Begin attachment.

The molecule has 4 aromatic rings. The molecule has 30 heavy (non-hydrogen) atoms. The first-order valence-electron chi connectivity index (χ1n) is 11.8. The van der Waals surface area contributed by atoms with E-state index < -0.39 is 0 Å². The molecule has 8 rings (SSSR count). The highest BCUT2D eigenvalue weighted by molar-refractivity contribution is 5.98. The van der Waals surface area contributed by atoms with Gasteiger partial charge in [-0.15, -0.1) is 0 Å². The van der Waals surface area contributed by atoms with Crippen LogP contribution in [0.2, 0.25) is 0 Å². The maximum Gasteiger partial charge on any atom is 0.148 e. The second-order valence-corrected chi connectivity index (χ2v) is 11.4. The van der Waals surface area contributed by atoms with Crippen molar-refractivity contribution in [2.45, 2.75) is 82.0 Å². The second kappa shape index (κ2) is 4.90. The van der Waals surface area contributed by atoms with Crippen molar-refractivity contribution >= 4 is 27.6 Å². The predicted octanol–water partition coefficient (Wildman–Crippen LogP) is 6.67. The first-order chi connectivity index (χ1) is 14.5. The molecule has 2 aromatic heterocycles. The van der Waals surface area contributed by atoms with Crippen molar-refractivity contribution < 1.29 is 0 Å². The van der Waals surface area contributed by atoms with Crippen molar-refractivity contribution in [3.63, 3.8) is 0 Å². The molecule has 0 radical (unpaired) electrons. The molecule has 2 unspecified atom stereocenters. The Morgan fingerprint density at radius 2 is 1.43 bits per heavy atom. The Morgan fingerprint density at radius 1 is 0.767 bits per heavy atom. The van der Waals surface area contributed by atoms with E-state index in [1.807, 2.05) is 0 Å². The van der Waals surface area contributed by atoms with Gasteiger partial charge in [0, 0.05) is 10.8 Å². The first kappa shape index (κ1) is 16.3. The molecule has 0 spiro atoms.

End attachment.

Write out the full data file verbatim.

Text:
The molecule has 4 aromatic rings. The molecule has 30 heavy (non-hydrogen) atoms. The first-order valence-electron chi connectivity index (χ1n) is 11.8. The van der Waals surface area contributed by atoms with E-state index < -0.39 is 0 Å². The molecule has 8 rings (SSSR count). The highest BCUT2D eigenvalue weighted by molar-refractivity contribution is 5.98. The van der Waals surface area contributed by atoms with Gasteiger partial charge in [-0.15, -0.1) is 0 Å². The van der Waals surface area contributed by atoms with Crippen LogP contribution in [0.2, 0.25) is 0 Å². The maximum Gasteiger partial charge on any atom is 0.148 e. The second-order valence-corrected chi connectivity index (χ2v) is 11.4. The van der Waals surface area contributed by atoms with Crippen molar-refractivity contribution in [2.45, 2.75) is 82.0 Å². The second kappa shape index (κ2) is 4.90. The van der Waals surface area contributed by atoms with Crippen molar-refractivity contribution >= 4 is 27.6 Å². The predicted octanol–water partition coefficient (Wildman–Crippen LogP) is 6.67. The first-order chi connectivity index (χ1) is 14.5. The molecule has 2 aromatic heterocycles. The van der Waals surface area contributed by atoms with Crippen molar-refractivity contribution < 1.29 is 0 Å². The van der Waals surface area contributed by atoms with Crippen molar-refractivity contribution in [3.63, 3.8) is 0 Å². The molecule has 0 radical (unpaired) electrons. The molecule has 2 unspecified atom stereocenters. The Morgan fingerprint density at radius 2 is 1.43 bits per heavy atom. The Morgan fingerprint density at radius 1 is 0.767 bits per heavy atom. The van der Waals surface area contributed by atoms with E-state index in [1.807, 2.05) is 0 Å². The van der Waals surface area contributed by atoms with Gasteiger partial charge in [0, 0.05) is 10.8 Å². The first kappa shape index (κ1) is 16.3. The molecule has 0 spiro atoms.